Of course, with Boris Johnson’s premiership in peril, it remains to be seen how long he’ll remain in post, which he takes up having served as Johnson’s chief of staff and with a track record as a loyal Tory MP.
He’s held past posts as Brexit Secretary, and as a health minister. We’ve picked out a few notable incidents that may give clues to his tenure.
Steve Barclay voted in favour of a law against abortions on the grounds of sex
In 2014, Barclay voted in favour of the Abortion (Sex Selection) bill. This bill, but forward by MP Fiona Bruce, did not introduce anything new – but would simply have clarified that “nothing in section 1 of the Abortion Act 1967 allows a pregnancy to be terminated on the grounds of the sex of the unborn child”.
The vote had a low turnout – Barclay was one of just 182 MPs to vote. In the end, the bill went nowhere.
More recently, Barclay abstained on a vote in June 2022 which would have improved access to abortion in Northern Ireland.
He also voted against assisted dying
Steve Barclay’s record isn’t full of remarkable votes. But in 2015 he voted against assisted dying – one of the most emotive debates around healthcare to this day. Most Tory MPs, however, voted the same way.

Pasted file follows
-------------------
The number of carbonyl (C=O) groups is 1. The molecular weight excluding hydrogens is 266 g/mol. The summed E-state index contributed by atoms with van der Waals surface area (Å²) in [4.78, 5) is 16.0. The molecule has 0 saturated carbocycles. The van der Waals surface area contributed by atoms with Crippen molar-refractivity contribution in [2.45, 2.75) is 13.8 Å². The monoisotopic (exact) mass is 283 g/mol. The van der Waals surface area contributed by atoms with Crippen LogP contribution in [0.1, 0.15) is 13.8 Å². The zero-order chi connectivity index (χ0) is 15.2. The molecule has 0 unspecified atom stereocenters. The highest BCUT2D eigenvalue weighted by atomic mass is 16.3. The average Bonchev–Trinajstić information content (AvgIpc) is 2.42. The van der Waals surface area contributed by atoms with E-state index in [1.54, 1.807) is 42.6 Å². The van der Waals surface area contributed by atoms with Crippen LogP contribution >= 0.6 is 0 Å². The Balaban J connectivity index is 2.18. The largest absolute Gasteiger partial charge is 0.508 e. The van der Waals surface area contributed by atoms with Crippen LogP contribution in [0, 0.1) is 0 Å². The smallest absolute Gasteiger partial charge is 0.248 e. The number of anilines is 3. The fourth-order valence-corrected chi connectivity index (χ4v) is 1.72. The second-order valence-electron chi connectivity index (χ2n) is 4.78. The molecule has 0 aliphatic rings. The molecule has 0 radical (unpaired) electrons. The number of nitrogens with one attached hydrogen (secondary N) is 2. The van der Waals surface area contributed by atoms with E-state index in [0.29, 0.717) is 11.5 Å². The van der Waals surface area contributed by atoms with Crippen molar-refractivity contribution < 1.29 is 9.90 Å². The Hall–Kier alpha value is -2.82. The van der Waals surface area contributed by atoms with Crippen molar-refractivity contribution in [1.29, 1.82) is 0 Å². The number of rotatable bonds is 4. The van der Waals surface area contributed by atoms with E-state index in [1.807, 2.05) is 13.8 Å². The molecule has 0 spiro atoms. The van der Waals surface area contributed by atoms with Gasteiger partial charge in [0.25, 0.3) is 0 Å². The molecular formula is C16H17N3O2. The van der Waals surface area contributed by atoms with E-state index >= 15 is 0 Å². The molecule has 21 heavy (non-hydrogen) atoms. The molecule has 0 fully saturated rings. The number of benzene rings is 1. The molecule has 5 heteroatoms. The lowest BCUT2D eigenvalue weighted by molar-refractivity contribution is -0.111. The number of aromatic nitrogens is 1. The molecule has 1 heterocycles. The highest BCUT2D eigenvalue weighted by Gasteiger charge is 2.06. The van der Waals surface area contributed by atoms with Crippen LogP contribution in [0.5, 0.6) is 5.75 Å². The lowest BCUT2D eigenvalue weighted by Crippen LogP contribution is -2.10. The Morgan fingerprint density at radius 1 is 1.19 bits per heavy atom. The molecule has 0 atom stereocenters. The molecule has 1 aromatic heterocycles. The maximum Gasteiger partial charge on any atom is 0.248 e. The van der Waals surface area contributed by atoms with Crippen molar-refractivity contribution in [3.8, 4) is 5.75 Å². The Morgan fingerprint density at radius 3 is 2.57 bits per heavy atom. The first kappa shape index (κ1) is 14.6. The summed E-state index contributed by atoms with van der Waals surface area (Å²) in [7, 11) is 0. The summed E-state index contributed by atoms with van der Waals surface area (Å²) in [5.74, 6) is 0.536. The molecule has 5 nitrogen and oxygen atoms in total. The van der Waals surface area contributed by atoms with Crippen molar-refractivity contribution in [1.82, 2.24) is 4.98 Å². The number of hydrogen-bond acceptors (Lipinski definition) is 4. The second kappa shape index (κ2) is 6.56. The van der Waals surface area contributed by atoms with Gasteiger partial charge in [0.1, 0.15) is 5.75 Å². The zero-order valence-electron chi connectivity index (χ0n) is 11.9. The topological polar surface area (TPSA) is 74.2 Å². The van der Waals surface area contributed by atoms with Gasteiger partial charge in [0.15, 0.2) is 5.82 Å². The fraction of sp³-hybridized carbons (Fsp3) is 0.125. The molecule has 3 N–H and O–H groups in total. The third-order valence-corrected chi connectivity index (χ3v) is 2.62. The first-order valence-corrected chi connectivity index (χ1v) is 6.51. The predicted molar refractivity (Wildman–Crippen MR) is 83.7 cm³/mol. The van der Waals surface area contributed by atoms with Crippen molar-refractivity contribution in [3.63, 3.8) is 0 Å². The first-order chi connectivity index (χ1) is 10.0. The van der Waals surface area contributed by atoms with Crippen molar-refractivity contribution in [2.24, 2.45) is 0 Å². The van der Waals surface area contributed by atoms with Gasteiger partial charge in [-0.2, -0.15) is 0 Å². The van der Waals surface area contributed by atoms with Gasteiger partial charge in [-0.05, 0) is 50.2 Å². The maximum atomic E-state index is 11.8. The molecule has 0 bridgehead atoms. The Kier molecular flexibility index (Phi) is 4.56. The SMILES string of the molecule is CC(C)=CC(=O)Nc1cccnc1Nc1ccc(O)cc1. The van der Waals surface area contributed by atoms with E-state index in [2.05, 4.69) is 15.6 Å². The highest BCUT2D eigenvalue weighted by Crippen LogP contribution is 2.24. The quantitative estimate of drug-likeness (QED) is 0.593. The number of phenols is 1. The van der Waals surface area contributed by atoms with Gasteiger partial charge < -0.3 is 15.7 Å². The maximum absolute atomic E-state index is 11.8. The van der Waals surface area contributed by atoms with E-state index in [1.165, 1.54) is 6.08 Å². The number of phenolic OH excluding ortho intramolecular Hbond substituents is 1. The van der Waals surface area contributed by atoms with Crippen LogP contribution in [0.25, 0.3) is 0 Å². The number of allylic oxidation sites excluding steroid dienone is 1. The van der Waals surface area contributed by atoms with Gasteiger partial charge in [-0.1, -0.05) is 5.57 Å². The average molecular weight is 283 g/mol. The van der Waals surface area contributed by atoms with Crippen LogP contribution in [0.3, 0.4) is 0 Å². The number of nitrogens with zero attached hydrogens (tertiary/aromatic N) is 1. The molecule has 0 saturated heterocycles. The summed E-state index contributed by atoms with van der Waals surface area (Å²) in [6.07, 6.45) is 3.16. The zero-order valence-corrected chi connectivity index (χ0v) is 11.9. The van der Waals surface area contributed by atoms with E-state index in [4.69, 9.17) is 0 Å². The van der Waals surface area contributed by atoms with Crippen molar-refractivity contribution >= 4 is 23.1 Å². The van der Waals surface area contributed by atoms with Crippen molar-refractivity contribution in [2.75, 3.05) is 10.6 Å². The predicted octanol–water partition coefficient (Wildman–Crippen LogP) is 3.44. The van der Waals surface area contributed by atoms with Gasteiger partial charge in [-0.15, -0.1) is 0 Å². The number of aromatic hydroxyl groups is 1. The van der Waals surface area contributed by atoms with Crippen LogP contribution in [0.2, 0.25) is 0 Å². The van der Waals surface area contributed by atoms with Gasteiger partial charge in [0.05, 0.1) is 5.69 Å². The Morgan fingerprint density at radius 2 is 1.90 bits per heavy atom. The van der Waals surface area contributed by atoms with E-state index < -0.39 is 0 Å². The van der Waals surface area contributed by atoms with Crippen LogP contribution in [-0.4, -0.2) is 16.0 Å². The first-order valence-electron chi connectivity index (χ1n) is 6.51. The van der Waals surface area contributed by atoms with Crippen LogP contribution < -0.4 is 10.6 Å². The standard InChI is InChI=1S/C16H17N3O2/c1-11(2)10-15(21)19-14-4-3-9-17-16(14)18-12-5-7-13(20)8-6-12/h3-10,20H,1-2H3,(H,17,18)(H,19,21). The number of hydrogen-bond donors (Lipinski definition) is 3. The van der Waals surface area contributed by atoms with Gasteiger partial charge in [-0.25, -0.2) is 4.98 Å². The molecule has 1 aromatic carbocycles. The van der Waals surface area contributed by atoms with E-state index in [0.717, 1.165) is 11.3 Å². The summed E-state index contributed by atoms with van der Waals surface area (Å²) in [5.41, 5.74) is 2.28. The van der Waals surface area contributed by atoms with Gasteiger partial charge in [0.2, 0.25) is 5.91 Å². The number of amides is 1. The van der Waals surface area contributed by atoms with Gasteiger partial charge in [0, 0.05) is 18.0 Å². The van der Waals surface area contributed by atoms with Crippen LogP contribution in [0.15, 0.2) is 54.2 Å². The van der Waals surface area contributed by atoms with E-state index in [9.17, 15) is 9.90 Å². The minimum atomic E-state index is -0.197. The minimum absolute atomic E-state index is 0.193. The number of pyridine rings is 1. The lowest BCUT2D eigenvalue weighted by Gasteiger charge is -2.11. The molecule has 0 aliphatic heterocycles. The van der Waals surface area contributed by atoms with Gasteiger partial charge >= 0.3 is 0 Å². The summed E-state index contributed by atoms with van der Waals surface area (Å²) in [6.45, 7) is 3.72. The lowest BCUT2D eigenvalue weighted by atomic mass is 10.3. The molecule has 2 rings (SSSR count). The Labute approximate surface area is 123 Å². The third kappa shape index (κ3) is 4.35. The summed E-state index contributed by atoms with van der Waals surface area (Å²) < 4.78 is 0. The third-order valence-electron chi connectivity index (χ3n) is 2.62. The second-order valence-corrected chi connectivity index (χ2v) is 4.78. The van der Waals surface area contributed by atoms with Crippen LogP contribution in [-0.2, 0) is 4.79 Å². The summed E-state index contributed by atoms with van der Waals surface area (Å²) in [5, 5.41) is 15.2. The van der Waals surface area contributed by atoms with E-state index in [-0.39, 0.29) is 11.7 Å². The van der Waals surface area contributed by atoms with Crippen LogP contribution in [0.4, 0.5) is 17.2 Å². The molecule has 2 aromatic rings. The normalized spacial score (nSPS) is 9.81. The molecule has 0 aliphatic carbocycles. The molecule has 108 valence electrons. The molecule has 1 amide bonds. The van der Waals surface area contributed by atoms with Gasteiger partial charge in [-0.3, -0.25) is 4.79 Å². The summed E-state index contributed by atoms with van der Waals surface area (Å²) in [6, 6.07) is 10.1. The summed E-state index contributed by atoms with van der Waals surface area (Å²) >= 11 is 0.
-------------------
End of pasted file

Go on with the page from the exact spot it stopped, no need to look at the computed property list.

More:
The issue is back in the political agenda – a petition was debated on Monday July 4, with the government saying any relaxation in law is “a matter for parliament to decide”.
He’s held a number of ministerial posts since then
Barclay has served in a range of front bench posts. He became a minister of state for health under Theresa May in 2018, then Brexit secretary, and until now was the Chancellor of the Duchy of Lancaster and Johnson’s chief of staff.
He was brought in as Johnson’s chief of staff as a steady hand to stem the flow of scandals. But it was the scandal over Johnson’s handling of sexual assault allegations this month that sparked Javid’s resignation, creating the vacancy for Barclay’s new job.
He’s consistently voted against restricting privatisation in the NHS
Back in 2011 and 2012, Barclay consistently voted against restricting the NHS’ ability to serve private patients – and to make money from them.
In a series of votes, he voted the same way as most Tory MPs – in fitting with his pattern of loyalty.
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